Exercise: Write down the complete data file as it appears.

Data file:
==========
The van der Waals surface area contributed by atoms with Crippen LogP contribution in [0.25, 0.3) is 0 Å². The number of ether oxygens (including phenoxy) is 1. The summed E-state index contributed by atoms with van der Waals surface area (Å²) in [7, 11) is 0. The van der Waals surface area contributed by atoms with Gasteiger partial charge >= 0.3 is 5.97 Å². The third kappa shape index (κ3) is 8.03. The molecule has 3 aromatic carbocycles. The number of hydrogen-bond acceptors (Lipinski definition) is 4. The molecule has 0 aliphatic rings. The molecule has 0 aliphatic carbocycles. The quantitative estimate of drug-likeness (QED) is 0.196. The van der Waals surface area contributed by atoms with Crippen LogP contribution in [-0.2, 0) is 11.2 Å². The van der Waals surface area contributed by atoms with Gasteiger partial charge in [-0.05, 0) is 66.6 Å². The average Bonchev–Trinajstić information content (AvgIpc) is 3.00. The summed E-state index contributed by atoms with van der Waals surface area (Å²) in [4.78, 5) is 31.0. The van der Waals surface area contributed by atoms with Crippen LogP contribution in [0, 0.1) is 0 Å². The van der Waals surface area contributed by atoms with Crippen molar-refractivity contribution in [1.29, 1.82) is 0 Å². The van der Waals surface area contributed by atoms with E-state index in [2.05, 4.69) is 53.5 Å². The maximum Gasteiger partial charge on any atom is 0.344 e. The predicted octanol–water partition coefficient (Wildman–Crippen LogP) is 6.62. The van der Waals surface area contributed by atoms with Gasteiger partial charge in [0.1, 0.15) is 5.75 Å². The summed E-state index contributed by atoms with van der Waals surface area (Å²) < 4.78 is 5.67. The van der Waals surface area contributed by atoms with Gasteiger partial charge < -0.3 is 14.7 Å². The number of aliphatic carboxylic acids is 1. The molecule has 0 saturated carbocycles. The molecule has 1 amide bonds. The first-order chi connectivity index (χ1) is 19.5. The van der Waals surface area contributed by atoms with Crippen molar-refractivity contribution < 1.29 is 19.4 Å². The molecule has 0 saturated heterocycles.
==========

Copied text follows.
The van der Waals surface area contributed by atoms with Crippen LogP contribution in [0.25, 0.3) is 0 Å². The number of ether oxygens (including phenoxy) is 1. The summed E-state index contributed by atoms with van der Waals surface area (Å²) in [7, 11) is 0. The van der Waals surface area contributed by atoms with Gasteiger partial charge >= 0.3 is 5.97 Å². The third kappa shape index (κ3) is 8.03. The molecule has 3 aromatic carbocycles. The number of hydrogen-bond acceptors (Lipinski definition) is 4. The molecule has 0 aliphatic rings. The molecule has 0 aliphatic carbocycles. The quantitative estimate of drug-likeness (QED) is 0.196. The van der Waals surface area contributed by atoms with Crippen LogP contribution in [-0.2, 0) is 11.2 Å². The van der Waals surface area contributed by atoms with Gasteiger partial charge in [-0.05, 0) is 66.6 Å². The average Bonchev–Trinajstić information content (AvgIpc) is 3.00. The summed E-state index contributed by atoms with van der Waals surface area (Å²) in [4.78, 5) is 31.0. The van der Waals surface area contributed by atoms with Crippen LogP contribution in [0, 0.1) is 0 Å². The van der Waals surface area contributed by atoms with Crippen molar-refractivity contribution in [1.29, 1.82) is 0 Å². The van der Waals surface area contributed by atoms with E-state index in [2.05, 4.69) is 53.5 Å². The maximum Gasteiger partial charge on any atom is 0.344 e. The predicted octanol–water partition coefficient (Wildman–Crippen LogP) is 6.62. The van der Waals surface area contributed by atoms with Gasteiger partial charge in [0.1, 0.15) is 5.75 Å². The summed E-state index contributed by atoms with van der Waals surface area (Å²) < 4.78 is 5.67. The van der Waals surface area contributed by atoms with Gasteiger partial charge < -0.3 is 14.7 Å². The number of aliphatic carboxylic acids is 1. The molecule has 0 saturated carbocycles. The molecule has 1 amide bonds. The first-order chi connectivity index (χ1) is 19.5. The van der Waals surface area contributed by atoms with Crippen molar-refractivity contribution < 1.29 is 19.4 Å². The molecule has 0 saturated heterocycles.